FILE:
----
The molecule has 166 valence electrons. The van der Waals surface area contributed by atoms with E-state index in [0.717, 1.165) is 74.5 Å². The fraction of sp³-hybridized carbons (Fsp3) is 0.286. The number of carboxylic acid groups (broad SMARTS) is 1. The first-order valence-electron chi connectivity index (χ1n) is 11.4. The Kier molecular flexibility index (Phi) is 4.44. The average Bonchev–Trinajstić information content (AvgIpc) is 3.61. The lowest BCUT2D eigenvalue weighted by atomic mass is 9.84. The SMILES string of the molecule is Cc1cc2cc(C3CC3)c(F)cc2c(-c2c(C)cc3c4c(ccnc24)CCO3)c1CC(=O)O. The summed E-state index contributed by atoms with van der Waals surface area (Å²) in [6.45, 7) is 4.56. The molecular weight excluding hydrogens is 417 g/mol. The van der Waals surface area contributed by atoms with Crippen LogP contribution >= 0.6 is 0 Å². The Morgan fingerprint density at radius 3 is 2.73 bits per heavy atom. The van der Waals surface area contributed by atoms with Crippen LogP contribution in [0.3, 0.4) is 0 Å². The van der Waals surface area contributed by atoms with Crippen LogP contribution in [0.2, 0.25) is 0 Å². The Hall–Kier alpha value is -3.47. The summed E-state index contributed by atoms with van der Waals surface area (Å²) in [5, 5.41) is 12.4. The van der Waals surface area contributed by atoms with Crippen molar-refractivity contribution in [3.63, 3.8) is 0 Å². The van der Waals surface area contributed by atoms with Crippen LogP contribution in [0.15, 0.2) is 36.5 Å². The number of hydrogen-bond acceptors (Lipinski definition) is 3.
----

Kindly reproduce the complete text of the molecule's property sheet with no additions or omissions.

The molecule has 166 valence electrons. The van der Waals surface area contributed by atoms with E-state index in [0.717, 1.165) is 74.5 Å². The fraction of sp³-hybridized carbons (Fsp3) is 0.286. The number of carboxylic acid groups (broad SMARTS) is 1. The first-order valence-electron chi connectivity index (χ1n) is 11.4. The Kier molecular flexibility index (Phi) is 4.44. The average Bonchev–Trinajstić information content (AvgIpc) is 3.61. The lowest BCUT2D eigenvalue weighted by atomic mass is 9.84. The SMILES string of the molecule is Cc1cc2cc(C3CC3)c(F)cc2c(-c2c(C)cc3c4c(ccnc24)CCO3)c1CC(=O)O. The summed E-state index contributed by atoms with van der Waals surface area (Å²) in [6.45, 7) is 4.56. The molecular weight excluding hydrogens is 417 g/mol. The van der Waals surface area contributed by atoms with Crippen LogP contribution >= 0.6 is 0 Å². The Morgan fingerprint density at radius 3 is 2.73 bits per heavy atom. The van der Waals surface area contributed by atoms with Crippen LogP contribution in [0.3, 0.4) is 0 Å². The van der Waals surface area contributed by atoms with Crippen LogP contribution in [0.2, 0.25) is 0 Å². The Hall–Kier alpha value is -3.47. The summed E-state index contributed by atoms with van der Waals surface area (Å²) in [5, 5.41) is 12.4. The van der Waals surface area contributed by atoms with Crippen molar-refractivity contribution in [3.63, 3.8) is 0 Å². The van der Waals surface area contributed by atoms with Crippen LogP contribution in [0.15, 0.2) is 36.5 Å². The number of hydrogen-bond acceptors (Lipinski definition) is 3.